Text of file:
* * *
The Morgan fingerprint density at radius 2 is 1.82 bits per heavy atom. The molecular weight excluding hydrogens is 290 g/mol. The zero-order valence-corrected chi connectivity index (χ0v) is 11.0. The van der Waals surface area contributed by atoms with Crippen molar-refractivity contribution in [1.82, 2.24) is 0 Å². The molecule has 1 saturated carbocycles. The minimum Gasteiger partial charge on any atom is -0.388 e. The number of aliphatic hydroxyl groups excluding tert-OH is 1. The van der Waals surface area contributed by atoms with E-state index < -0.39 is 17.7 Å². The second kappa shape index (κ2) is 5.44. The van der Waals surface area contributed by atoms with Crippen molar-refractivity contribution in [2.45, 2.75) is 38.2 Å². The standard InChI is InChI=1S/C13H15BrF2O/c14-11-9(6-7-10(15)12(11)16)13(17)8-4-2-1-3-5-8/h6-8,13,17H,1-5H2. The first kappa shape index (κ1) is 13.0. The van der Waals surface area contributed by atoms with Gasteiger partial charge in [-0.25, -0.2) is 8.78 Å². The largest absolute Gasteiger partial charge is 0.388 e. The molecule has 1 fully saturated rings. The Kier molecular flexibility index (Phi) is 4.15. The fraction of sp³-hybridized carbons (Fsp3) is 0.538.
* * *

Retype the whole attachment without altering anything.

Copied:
The Morgan fingerprint density at radius 2 is 1.82 bits per heavy atom. The molecular weight excluding hydrogens is 290 g/mol. The zero-order valence-corrected chi connectivity index (χ0v) is 11.0. The van der Waals surface area contributed by atoms with Crippen molar-refractivity contribution in [1.82, 2.24) is 0 Å². The molecule has 1 saturated carbocycles. The minimum Gasteiger partial charge on any atom is -0.388 e. The number of aliphatic hydroxyl groups excluding tert-OH is 1. The van der Waals surface area contributed by atoms with E-state index < -0.39 is 17.7 Å². The second kappa shape index (κ2) is 5.44. The van der Waals surface area contributed by atoms with Crippen molar-refractivity contribution in [2.45, 2.75) is 38.2 Å². The standard InChI is InChI=1S/C13H15BrF2O/c14-11-9(6-7-10(15)12(11)16)13(17)8-4-2-1-3-5-8/h6-8,13,17H,1-5H2. The first kappa shape index (κ1) is 13.0. The van der Waals surface area contributed by atoms with Gasteiger partial charge in [-0.25, -0.2) is 8.78 Å². The largest absolute Gasteiger partial charge is 0.388 e. The molecule has 1 fully saturated rings. The Kier molecular flexibility index (Phi) is 4.15. The fraction of sp³-hybridized carbons (Fsp3) is 0.538.